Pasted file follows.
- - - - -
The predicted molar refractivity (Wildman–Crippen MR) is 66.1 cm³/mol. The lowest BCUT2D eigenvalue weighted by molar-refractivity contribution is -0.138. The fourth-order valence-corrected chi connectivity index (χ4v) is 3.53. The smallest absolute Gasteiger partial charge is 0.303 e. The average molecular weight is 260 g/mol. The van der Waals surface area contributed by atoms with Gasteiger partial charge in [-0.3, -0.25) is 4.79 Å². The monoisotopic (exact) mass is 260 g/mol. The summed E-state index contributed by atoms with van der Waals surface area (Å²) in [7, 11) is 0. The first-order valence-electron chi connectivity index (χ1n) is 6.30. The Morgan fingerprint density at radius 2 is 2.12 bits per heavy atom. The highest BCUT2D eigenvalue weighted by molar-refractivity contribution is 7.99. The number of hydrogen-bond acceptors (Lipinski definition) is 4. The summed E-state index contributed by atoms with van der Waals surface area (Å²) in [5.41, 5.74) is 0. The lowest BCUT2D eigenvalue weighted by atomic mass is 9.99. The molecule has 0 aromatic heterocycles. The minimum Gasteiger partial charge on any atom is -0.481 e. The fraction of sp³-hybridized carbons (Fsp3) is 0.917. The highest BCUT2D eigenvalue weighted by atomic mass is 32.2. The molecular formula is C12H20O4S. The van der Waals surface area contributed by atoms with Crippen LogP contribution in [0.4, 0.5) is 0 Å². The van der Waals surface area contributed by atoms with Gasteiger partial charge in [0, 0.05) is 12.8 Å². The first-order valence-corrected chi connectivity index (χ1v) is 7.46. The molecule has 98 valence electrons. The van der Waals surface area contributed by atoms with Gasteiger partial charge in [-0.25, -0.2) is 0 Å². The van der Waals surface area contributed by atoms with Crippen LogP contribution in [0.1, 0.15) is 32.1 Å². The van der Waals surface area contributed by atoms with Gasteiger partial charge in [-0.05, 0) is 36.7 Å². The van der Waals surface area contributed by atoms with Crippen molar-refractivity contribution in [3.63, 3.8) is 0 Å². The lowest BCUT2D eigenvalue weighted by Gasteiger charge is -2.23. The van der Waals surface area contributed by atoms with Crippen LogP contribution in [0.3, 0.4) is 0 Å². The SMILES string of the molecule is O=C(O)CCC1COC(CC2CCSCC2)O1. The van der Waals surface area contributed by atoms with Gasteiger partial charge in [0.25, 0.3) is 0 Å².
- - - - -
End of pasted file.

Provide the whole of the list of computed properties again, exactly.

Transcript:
The predicted molar refractivity (Wildman–Crippen MR) is 66.1 cm³/mol. The lowest BCUT2D eigenvalue weighted by molar-refractivity contribution is -0.138. The fourth-order valence-corrected chi connectivity index (χ4v) is 3.53. The smallest absolute Gasteiger partial charge is 0.303 e. The average molecular weight is 260 g/mol. The van der Waals surface area contributed by atoms with Gasteiger partial charge in [-0.3, -0.25) is 4.79 Å². The monoisotopic (exact) mass is 260 g/mol. The summed E-state index contributed by atoms with van der Waals surface area (Å²) in [7, 11) is 0. The first-order valence-electron chi connectivity index (χ1n) is 6.30. The Morgan fingerprint density at radius 2 is 2.12 bits per heavy atom. The highest BCUT2D eigenvalue weighted by molar-refractivity contribution is 7.99. The number of hydrogen-bond acceptors (Lipinski definition) is 4. The summed E-state index contributed by atoms with van der Waals surface area (Å²) in [5.41, 5.74) is 0. The lowest BCUT2D eigenvalue weighted by atomic mass is 9.99. The molecule has 0 aromatic heterocycles. The minimum Gasteiger partial charge on any atom is -0.481 e. The fraction of sp³-hybridized carbons (Fsp3) is 0.917. The highest BCUT2D eigenvalue weighted by atomic mass is 32.2. The molecular formula is C12H20O4S. The van der Waals surface area contributed by atoms with Crippen LogP contribution in [0.4, 0.5) is 0 Å². The van der Waals surface area contributed by atoms with Gasteiger partial charge in [0, 0.05) is 12.8 Å². The first-order valence-corrected chi connectivity index (χ1v) is 7.46. The molecule has 98 valence electrons. The van der Waals surface area contributed by atoms with Gasteiger partial charge in [-0.25, -0.2) is 0 Å². The van der Waals surface area contributed by atoms with Crippen LogP contribution in [0.1, 0.15) is 32.1 Å². The van der Waals surface area contributed by atoms with Gasteiger partial charge in [-0.05, 0) is 36.7 Å². The van der Waals surface area contributed by atoms with Crippen molar-refractivity contribution in [3.63, 3.8) is 0 Å². The lowest BCUT2D eigenvalue weighted by Gasteiger charge is -2.23. The van der Waals surface area contributed by atoms with Crippen LogP contribution in [0.3, 0.4) is 0 Å². The SMILES string of the molecule is O=C(O)CCC1COC(CC2CCSCC2)O1. The van der Waals surface area contributed by atoms with Gasteiger partial charge in [0.25, 0.3) is 0 Å².